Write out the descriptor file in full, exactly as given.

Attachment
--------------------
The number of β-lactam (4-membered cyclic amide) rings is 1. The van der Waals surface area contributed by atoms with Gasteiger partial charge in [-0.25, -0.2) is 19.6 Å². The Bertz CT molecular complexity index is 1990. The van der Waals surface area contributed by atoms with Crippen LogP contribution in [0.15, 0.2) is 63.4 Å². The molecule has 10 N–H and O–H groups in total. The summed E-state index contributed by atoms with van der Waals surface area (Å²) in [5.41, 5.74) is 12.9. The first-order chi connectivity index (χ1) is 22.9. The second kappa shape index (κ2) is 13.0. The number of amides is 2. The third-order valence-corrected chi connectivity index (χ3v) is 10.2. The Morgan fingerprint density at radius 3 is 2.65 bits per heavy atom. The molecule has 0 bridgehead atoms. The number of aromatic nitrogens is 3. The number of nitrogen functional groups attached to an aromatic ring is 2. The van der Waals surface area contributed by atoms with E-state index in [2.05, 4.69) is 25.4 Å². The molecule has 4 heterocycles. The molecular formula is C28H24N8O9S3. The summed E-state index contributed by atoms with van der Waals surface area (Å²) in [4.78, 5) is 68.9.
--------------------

The number of β-lactam (4-membered cyclic amide) rings is 1. The van der Waals surface area contributed by atoms with Gasteiger partial charge in [-0.25, -0.2) is 19.6 Å². The Bertz CT molecular complexity index is 1990. The van der Waals surface area contributed by atoms with Crippen LogP contribution in [0.15, 0.2) is 63.4 Å². The molecule has 10 N–H and O–H groups in total. The summed E-state index contributed by atoms with van der Waals surface area (Å²) in [5.41, 5.74) is 12.9. The first-order chi connectivity index (χ1) is 22.9. The second kappa shape index (κ2) is 13.0. The number of amides is 2. The third-order valence-corrected chi connectivity index (χ3v) is 10.2. The Morgan fingerprint density at radius 3 is 2.65 bits per heavy atom. The molecule has 0 bridgehead atoms. The number of aromatic nitrogens is 3. The number of nitrogen functional groups attached to an aromatic ring is 2. The van der Waals surface area contributed by atoms with E-state index in [2.05, 4.69) is 25.4 Å². The molecule has 4 heterocycles. The molecular formula is C28H24N8O9S3. The summed E-state index contributed by atoms with van der Waals surface area (Å²) in [4.78, 5) is 68.9.